Aspen History: Preserving Pastures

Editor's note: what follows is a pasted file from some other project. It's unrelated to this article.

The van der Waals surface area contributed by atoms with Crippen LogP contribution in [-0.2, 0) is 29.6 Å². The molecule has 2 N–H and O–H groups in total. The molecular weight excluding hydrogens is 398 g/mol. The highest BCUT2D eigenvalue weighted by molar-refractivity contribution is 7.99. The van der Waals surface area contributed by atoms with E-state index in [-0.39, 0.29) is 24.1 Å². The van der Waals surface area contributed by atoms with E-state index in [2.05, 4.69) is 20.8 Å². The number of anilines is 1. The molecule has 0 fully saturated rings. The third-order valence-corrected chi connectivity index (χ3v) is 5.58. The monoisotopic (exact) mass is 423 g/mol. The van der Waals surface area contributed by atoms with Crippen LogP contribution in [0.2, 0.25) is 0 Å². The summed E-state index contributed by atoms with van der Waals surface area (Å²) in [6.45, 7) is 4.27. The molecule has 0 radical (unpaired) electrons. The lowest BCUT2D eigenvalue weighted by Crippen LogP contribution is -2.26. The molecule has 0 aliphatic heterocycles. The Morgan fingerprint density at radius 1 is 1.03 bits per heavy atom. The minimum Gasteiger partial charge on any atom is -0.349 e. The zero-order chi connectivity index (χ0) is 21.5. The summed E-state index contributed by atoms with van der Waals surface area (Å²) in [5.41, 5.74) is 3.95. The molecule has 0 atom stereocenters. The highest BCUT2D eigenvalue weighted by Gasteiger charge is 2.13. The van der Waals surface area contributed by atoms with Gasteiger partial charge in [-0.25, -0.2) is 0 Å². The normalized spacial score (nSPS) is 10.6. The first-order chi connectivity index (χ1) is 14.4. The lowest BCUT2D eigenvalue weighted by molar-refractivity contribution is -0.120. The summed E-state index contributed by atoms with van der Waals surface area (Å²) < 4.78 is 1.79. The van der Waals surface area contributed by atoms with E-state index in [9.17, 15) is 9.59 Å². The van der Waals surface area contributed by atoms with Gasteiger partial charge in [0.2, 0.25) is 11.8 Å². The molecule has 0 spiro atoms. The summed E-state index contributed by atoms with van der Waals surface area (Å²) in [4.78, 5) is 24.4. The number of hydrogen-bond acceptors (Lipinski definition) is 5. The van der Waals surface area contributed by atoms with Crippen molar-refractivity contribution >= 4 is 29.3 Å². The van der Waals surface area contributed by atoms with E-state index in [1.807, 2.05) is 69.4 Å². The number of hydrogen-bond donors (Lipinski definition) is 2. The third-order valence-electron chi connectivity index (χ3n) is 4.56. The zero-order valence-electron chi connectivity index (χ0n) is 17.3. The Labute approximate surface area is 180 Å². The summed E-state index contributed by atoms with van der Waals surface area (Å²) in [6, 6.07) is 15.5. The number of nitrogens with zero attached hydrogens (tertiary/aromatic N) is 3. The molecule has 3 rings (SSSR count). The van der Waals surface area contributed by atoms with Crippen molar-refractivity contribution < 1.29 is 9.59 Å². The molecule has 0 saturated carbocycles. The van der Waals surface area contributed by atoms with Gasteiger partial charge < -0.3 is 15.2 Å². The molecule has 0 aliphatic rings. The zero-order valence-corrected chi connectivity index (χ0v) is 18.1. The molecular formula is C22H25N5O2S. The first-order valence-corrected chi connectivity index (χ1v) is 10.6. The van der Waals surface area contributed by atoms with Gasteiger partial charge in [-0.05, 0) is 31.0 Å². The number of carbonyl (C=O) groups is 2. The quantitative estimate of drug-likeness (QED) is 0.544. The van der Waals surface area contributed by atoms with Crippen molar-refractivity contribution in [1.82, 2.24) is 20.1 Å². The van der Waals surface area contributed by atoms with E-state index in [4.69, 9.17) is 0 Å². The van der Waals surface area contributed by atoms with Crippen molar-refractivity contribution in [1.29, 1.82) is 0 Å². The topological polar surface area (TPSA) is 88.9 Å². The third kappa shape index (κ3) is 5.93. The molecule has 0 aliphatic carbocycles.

“Pasture is a crop,” stated The Aspen Times on Sept. 26, 1946. “Good permanent pastures can play an important part in the conservation plans of Pitkin County farmers, says Arthur Trentaz, Chairman of the County Agricultural Conservation Association committee. These pastures conserve both soil and water and provide large amounts of food for livestock, he said. The pasture cover holds the soil and retards water runoff, allowing the ground more time to soak it up. Pastures, if good, will feed more livestock and less grain will be required. This will decrease the cost of livestock production. The Agricultural Conservation Program pays a part of farmers’ cost of reseeding worn-out land and planting new pastures. Farmers gain from the livestock fed off this land and the Government cooperates in saving more of the nation’s topsoil. This finally adds up to more and better food and improved health for everybody, the chairman added. In addition, the program includes practices that make more sure the establishment of good pastures. Among these are land contouring, weed control, lime and phosphate applications, development of water facilities, terracing and many others.” This image shows a herd of cattle in the Maroon Creek Valley in the 1940s.
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